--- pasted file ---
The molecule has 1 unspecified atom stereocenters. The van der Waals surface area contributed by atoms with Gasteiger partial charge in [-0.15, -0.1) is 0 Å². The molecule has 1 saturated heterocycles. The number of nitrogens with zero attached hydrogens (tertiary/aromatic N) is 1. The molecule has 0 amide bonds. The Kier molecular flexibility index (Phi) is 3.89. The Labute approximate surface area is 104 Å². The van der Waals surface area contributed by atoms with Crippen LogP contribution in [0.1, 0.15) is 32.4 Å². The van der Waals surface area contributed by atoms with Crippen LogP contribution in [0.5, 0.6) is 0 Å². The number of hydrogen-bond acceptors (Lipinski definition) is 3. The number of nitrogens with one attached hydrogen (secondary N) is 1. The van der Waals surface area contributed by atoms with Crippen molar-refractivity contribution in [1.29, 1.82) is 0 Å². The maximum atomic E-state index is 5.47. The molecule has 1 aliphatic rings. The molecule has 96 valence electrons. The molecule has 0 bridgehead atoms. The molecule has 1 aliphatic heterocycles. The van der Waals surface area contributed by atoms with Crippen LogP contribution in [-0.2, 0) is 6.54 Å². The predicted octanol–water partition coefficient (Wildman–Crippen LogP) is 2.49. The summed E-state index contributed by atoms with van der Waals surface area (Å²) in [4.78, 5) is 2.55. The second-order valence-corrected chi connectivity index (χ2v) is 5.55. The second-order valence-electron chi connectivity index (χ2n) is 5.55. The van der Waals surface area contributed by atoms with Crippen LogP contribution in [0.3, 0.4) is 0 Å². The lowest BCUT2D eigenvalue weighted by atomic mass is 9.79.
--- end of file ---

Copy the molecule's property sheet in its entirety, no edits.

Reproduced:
The molecule has 1 unspecified atom stereocenters. The van der Waals surface area contributed by atoms with Gasteiger partial charge in [-0.15, -0.1) is 0 Å². The molecule has 1 saturated heterocycles. The number of nitrogens with zero attached hydrogens (tertiary/aromatic N) is 1. The molecule has 0 amide bonds. The Kier molecular flexibility index (Phi) is 3.89. The Labute approximate surface area is 104 Å². The van der Waals surface area contributed by atoms with Crippen LogP contribution in [0.1, 0.15) is 32.4 Å². The van der Waals surface area contributed by atoms with Crippen LogP contribution in [0.5, 0.6) is 0 Å². The number of hydrogen-bond acceptors (Lipinski definition) is 3. The number of nitrogens with one attached hydrogen (secondary N) is 1. The van der Waals surface area contributed by atoms with Crippen molar-refractivity contribution in [1.29, 1.82) is 0 Å². The maximum atomic E-state index is 5.47. The molecule has 1 aliphatic rings. The molecule has 96 valence electrons. The molecule has 0 bridgehead atoms. The molecule has 1 aliphatic heterocycles. The van der Waals surface area contributed by atoms with Crippen LogP contribution in [-0.2, 0) is 6.54 Å². The predicted octanol–water partition coefficient (Wildman–Crippen LogP) is 2.49. The summed E-state index contributed by atoms with van der Waals surface area (Å²) in [4.78, 5) is 2.55. The second-order valence-corrected chi connectivity index (χ2v) is 5.55. The second-order valence-electron chi connectivity index (χ2n) is 5.55. The van der Waals surface area contributed by atoms with Crippen LogP contribution in [0.3, 0.4) is 0 Å². The lowest BCUT2D eigenvalue weighted by atomic mass is 9.79.